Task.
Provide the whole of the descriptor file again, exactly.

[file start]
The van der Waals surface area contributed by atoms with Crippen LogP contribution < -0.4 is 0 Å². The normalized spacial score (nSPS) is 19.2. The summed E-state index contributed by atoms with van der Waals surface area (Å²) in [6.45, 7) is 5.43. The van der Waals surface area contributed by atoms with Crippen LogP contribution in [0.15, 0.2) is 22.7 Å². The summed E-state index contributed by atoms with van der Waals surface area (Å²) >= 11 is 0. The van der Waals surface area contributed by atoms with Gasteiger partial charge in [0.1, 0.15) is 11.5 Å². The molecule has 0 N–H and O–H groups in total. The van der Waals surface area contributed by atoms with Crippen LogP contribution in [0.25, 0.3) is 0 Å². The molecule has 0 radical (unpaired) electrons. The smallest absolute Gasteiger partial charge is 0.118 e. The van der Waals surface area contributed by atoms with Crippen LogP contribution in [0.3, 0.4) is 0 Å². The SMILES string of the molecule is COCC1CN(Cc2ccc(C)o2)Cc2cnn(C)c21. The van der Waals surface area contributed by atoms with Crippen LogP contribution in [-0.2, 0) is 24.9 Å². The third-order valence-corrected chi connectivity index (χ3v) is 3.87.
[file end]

The van der Waals surface area contributed by atoms with Crippen LogP contribution < -0.4 is 0 Å². The normalized spacial score (nSPS) is 19.2. The summed E-state index contributed by atoms with van der Waals surface area (Å²) in [6.45, 7) is 5.43. The van der Waals surface area contributed by atoms with Crippen LogP contribution in [0.15, 0.2) is 22.7 Å². The summed E-state index contributed by atoms with van der Waals surface area (Å²) >= 11 is 0. The van der Waals surface area contributed by atoms with Gasteiger partial charge in [0.1, 0.15) is 11.5 Å². The molecule has 0 N–H and O–H groups in total. The van der Waals surface area contributed by atoms with Crippen LogP contribution in [0.25, 0.3) is 0 Å². The molecule has 0 radical (unpaired) electrons. The smallest absolute Gasteiger partial charge is 0.118 e. The van der Waals surface area contributed by atoms with Crippen LogP contribution in [0.3, 0.4) is 0 Å². The SMILES string of the molecule is COCC1CN(Cc2ccc(C)o2)Cc2cnn(C)c21. The van der Waals surface area contributed by atoms with Crippen LogP contribution in [-0.2, 0) is 24.9 Å². The third-order valence-corrected chi connectivity index (χ3v) is 3.87.